Guest blog post by Glorimar “Glo” Maldonado, Diversity Program Manager, U.S. Patent and Trademark Office (USPTO)
Hispanic Heritage Month (HHM) (September 15-October 15) is a time to celebrate the histories, cultures, and contributions of Americans whose ancestors came from Spain, Mexico, the Caribbean, and Central and South America. The theme for HHM 2020 is “Hispanics: Be Proud of Your Past, Embrace the Future,” and it is one to which I can definitely relate.
I was born to Puerto Rican parents. My dad’s family moved to New York when he was 10 (making him a “Nuyorican”), while my mother remained on the island until her late 20s, when she married my father and they moved to Turkey for their first overseas military assignment. Although they are both Puerto Rican, their dialects, customs and traditions couldn’t have been more dissimilar, so from an early age, I learned to accept differences, even if I couldn’t fully grasp why they existed.
To be honest, for a long time I felt out of place as a Latina/Hispanic. I didn’t fully understand the U.S.-Puerto Rico dynamic and found it difficult to explain to my peers. I endured endless teasing from relatives because I was born on an Air Force base in Florida and not in Puerto Rico—to them, I wasn’t a “real” Puerto Rican. While proud of my heritage, I was hesitant to show it—how did bomba and Rafael Hernández stack up against the better-known cultures of Spain and Mexico? I am bilingual, but I learned English first, and my preference was—and still is—English. I am light-skinned, although three distinct races (white, black and Taíno Indian) are reflected in the trigueño (tricolored) color of my skin. I wasn’t like other kids who were born and raised in one place; I am an Air Force brat who grew up on military installations in Europe from age seven 7 until almost 17. I didn’t seem to fit in anywhere.
My parents, trying to be helpful, gave me two mantras: 1) “Know who you are so you know where you’re going;” and 2) “Work harder than everyone else. You’re Puerto Rican, and they are expecting you to fail.” This year’s HHM theme reminds me of the first mantra. As I grew older, I tapped into my love of learning to better understand my heritage, the greater Hispanic community, and other cultures that are similar to and different from my own. My early struggles to understand and appreciate the nuances that made me a unique contributor to my own raza (race) eventually enabled me to understand and appreciate the struggles and accomplishments of others. To think that I am one of many wonderfully unique Latinos who have contributed to the fabric of this nation—even in minute ways—is mind-blowing. Being a part of the 8% of the federal workforce and the 4% of employees at the USPTO who are Hispanic makes me proud. Yes, we have much farther to go regarding overall representation, but as a public servant, I feel I am fulfilling my destiny and making a mark. I am proud of my past, and I look forward to seeing the future contributions of those 8% of federal workers and 4% employed at the USPTO.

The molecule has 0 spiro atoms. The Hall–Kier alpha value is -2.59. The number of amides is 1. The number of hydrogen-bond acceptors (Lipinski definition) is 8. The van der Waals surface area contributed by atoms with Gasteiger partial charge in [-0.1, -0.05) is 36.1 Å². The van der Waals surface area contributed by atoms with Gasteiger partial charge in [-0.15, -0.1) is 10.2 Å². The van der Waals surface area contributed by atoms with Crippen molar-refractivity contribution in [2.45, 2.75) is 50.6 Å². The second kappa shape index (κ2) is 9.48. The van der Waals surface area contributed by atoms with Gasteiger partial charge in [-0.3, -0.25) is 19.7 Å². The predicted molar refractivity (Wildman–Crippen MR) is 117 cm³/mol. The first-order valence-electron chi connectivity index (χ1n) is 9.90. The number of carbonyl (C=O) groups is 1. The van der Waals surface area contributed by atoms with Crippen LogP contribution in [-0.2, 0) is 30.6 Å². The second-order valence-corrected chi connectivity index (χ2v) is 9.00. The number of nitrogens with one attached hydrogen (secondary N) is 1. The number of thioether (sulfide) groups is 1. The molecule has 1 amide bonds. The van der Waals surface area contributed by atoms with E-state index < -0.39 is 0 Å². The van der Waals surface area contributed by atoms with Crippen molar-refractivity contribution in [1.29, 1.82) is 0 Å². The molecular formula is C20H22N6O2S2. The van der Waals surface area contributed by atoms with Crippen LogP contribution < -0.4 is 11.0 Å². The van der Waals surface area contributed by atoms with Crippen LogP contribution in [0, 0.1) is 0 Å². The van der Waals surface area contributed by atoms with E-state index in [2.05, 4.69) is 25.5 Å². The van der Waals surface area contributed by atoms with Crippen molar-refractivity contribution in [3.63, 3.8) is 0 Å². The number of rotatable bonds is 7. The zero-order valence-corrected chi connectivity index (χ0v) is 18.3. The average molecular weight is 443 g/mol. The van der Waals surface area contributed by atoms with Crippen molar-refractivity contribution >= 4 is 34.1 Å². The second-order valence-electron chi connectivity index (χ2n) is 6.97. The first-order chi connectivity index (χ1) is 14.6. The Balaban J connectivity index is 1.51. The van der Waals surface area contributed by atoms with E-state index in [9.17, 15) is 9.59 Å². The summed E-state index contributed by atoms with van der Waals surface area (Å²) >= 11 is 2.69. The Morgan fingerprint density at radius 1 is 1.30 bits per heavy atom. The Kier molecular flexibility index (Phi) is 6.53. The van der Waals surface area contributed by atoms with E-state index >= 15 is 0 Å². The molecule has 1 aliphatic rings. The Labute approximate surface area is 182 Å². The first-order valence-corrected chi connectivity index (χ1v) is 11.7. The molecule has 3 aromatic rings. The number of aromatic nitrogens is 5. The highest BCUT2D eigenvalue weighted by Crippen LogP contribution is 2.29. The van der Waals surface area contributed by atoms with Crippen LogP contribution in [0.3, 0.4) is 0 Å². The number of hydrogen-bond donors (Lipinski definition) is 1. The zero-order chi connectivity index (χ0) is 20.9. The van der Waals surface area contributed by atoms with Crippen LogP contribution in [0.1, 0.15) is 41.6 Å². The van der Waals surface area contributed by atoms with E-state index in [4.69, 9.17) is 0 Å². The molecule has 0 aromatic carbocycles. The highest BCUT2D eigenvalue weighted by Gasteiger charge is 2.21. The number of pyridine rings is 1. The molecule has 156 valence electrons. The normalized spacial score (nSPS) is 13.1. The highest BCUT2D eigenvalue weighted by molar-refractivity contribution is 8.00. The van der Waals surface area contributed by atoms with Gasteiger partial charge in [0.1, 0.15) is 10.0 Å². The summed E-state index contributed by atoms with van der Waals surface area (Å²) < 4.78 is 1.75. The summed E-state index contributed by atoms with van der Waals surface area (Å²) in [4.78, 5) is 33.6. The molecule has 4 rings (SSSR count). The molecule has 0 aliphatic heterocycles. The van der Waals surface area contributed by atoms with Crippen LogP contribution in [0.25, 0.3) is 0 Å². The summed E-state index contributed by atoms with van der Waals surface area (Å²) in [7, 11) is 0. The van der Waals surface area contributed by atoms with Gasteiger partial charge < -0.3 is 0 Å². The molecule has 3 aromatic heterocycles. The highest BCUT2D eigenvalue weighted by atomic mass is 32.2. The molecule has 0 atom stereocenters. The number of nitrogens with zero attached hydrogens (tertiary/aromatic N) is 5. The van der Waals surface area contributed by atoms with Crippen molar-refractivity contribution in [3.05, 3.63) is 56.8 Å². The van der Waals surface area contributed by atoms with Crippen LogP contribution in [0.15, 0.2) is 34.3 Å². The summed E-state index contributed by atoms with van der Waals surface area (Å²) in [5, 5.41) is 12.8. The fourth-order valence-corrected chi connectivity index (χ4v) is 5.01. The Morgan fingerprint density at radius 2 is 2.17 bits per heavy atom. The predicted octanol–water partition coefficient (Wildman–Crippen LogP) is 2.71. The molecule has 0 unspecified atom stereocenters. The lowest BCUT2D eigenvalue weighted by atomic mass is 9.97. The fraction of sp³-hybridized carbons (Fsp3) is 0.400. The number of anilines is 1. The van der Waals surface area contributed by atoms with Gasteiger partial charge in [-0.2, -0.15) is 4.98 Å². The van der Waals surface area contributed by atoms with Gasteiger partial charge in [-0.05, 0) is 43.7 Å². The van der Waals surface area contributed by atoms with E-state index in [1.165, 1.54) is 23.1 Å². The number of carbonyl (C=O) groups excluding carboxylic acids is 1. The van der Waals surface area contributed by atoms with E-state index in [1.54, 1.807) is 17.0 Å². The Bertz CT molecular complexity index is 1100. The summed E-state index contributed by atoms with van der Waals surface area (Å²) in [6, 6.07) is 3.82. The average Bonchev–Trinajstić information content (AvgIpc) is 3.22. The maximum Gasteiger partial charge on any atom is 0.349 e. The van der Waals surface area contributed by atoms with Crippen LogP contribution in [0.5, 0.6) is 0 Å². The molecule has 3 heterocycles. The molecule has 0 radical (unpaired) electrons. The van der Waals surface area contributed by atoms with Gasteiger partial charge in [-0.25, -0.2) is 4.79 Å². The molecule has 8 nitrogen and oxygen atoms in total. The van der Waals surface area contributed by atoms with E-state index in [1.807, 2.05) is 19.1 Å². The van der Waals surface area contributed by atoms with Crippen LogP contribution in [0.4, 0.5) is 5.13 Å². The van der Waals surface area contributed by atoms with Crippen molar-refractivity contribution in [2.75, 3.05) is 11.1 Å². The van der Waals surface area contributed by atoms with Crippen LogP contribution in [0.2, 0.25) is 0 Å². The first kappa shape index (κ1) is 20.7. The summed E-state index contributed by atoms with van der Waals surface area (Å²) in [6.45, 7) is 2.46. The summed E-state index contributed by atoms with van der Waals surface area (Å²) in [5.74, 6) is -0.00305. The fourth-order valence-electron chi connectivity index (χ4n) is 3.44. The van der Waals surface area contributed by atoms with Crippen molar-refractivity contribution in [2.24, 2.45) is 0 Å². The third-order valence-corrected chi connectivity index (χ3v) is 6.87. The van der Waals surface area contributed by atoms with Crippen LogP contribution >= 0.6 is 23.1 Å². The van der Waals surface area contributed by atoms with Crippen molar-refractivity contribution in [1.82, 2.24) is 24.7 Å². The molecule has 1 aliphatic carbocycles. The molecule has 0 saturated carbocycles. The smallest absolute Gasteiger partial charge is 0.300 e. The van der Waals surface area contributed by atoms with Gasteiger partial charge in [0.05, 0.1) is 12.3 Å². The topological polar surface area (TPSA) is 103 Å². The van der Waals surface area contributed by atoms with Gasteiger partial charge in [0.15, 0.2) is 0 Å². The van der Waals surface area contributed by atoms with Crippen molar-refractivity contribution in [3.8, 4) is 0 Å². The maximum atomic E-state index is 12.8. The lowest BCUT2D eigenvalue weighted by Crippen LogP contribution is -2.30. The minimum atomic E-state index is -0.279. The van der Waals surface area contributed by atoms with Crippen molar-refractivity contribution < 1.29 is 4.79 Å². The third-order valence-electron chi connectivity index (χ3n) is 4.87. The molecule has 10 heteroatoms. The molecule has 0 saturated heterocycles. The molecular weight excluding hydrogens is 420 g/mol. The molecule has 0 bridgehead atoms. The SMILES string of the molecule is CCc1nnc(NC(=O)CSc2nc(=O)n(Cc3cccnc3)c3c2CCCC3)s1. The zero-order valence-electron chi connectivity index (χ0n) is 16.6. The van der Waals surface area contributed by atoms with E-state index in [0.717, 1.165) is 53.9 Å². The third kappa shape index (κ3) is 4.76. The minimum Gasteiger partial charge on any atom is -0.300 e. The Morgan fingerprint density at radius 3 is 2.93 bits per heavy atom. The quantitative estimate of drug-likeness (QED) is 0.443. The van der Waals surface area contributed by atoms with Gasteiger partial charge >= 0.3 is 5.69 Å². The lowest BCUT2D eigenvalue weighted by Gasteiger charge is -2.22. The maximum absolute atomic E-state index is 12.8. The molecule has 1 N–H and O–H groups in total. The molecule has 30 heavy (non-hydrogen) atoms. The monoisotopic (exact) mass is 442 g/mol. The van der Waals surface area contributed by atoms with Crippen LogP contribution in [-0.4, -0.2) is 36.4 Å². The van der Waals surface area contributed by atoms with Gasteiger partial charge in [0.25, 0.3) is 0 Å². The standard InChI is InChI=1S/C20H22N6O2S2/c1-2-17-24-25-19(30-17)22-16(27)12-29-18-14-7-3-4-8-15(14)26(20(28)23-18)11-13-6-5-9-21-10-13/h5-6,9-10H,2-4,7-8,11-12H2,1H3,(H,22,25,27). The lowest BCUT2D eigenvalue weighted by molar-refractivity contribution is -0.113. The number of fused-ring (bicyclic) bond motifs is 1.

That second mantra was woven into every school report card, standardized test, and diploma I ever took or received. Fear of failure and judgment was always nipping at my heels. My parents urged me to do more and do it better. I was an “A” student and earned multiple degrees. For more than 20 years, I took on leadership roles, driving forward nationwide programs and initiatives. From my time as Chief of Staff for the White House Initiative on Educational Excellence for Hispanics, to Chief Recruitment Officer for the U.S. Department of Health and Human Services, to my job today, my parents’ voices in my head, coupled with a desire to leave each place better than I found it, have been the driving forces in my life. Passion for people instead of fear of failure is my motivation now.
Each year, HHM gives me the opportunity to reflect on my journey and those of the people who have gone before me. I am so proud to be part of a community of scientists, writers, musicians, teachers, and artists who have received the Nobel Prize and Grammy, Oscar, and Tony Awards, among other achievements. My roots are embedded in the land of Cervantes, Picasso and the Alhambra. The legacies of Méndez v. Westminster, César Chávez and others have contributed to human rights and equity in schools, the workplace and across the country. I have a B.A in English, History and Psychology from Flagler College in St. Augustine, Florida and M.S. in leadership from Grand Canyon University in Phoenix, Arizona. And although I am not a patent or trademark examiner, the Diversity and Inclusion work I do—the programs, initiatives and areas that my team and I oversee at the USPTO—is making the world a better place.
I invite everyone to join me in our ongoing evolution as human beings, employees and allies. Continue to ask questions, learn, grow and appreciate the differences and commonalities across all groups. It’s through these actions that we are better able to take pride in our past and embrace our future.
Ed. note: This post is part of the Spotlight on Commerce series highlighting the contributions of Department of Commerce Hispanic employees in honor of Hispanic Heritage Month (September 15--October 15).